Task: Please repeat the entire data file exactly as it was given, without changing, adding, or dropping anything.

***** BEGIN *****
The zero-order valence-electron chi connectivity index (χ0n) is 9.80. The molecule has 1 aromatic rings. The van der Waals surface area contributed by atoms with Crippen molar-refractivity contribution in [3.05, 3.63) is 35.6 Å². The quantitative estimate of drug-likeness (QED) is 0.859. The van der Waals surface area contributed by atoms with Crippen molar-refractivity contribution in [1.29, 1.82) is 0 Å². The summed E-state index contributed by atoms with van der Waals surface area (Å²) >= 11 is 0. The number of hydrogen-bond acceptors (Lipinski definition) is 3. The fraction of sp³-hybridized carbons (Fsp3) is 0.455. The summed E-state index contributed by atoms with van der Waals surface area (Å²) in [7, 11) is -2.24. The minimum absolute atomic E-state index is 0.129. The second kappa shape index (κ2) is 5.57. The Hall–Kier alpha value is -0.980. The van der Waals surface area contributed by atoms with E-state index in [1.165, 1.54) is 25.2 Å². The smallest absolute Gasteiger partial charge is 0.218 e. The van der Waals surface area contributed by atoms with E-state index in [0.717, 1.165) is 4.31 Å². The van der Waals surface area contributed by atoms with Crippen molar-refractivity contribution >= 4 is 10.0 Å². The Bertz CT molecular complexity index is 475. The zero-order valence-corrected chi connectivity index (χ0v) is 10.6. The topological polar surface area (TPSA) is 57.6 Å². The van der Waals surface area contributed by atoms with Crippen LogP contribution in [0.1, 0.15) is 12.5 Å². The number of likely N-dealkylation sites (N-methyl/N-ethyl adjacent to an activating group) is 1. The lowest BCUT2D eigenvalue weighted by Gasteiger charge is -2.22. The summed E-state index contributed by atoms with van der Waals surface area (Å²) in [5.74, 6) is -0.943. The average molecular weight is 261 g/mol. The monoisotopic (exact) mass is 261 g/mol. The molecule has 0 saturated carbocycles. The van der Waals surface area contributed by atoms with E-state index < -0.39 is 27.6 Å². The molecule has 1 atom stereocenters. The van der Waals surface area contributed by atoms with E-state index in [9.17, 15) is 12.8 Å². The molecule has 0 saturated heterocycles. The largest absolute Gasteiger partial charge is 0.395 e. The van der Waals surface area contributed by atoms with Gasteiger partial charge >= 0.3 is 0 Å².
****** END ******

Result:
The zero-order valence-electron chi connectivity index (χ0n) is 9.80. The molecule has 1 aromatic rings. The van der Waals surface area contributed by atoms with Crippen molar-refractivity contribution in [3.05, 3.63) is 35.6 Å². The quantitative estimate of drug-likeness (QED) is 0.859. The van der Waals surface area contributed by atoms with Crippen molar-refractivity contribution in [1.29, 1.82) is 0 Å². The summed E-state index contributed by atoms with van der Waals surface area (Å²) >= 11 is 0. The number of hydrogen-bond acceptors (Lipinski definition) is 3. The fraction of sp³-hybridized carbons (Fsp3) is 0.455. The summed E-state index contributed by atoms with van der Waals surface area (Å²) in [7, 11) is -2.24. The minimum absolute atomic E-state index is 0.129. The second kappa shape index (κ2) is 5.57. The Hall–Kier alpha value is -0.980. The van der Waals surface area contributed by atoms with E-state index in [1.165, 1.54) is 25.2 Å². The smallest absolute Gasteiger partial charge is 0.218 e. The van der Waals surface area contributed by atoms with E-state index in [0.717, 1.165) is 4.31 Å². The van der Waals surface area contributed by atoms with Crippen molar-refractivity contribution >= 4 is 10.0 Å². The Bertz CT molecular complexity index is 475. The zero-order valence-corrected chi connectivity index (χ0v) is 10.6. The topological polar surface area (TPSA) is 57.6 Å². The van der Waals surface area contributed by atoms with Crippen LogP contribution in [0.1, 0.15) is 12.5 Å². The number of likely N-dealkylation sites (N-methyl/N-ethyl adjacent to an activating group) is 1. The lowest BCUT2D eigenvalue weighted by Gasteiger charge is -2.22. The summed E-state index contributed by atoms with van der Waals surface area (Å²) in [5.74, 6) is -0.943. The average molecular weight is 261 g/mol. The monoisotopic (exact) mass is 261 g/mol. The molecule has 0 saturated carbocycles. The van der Waals surface area contributed by atoms with E-state index < -0.39 is 27.6 Å². The molecule has 1 atom stereocenters. The van der Waals surface area contributed by atoms with E-state index in [9.17, 15) is 12.8 Å². The molecule has 0 saturated heterocycles. The largest absolute Gasteiger partial charge is 0.395 e. The van der Waals surface area contributed by atoms with Gasteiger partial charge >= 0.3 is 0 Å².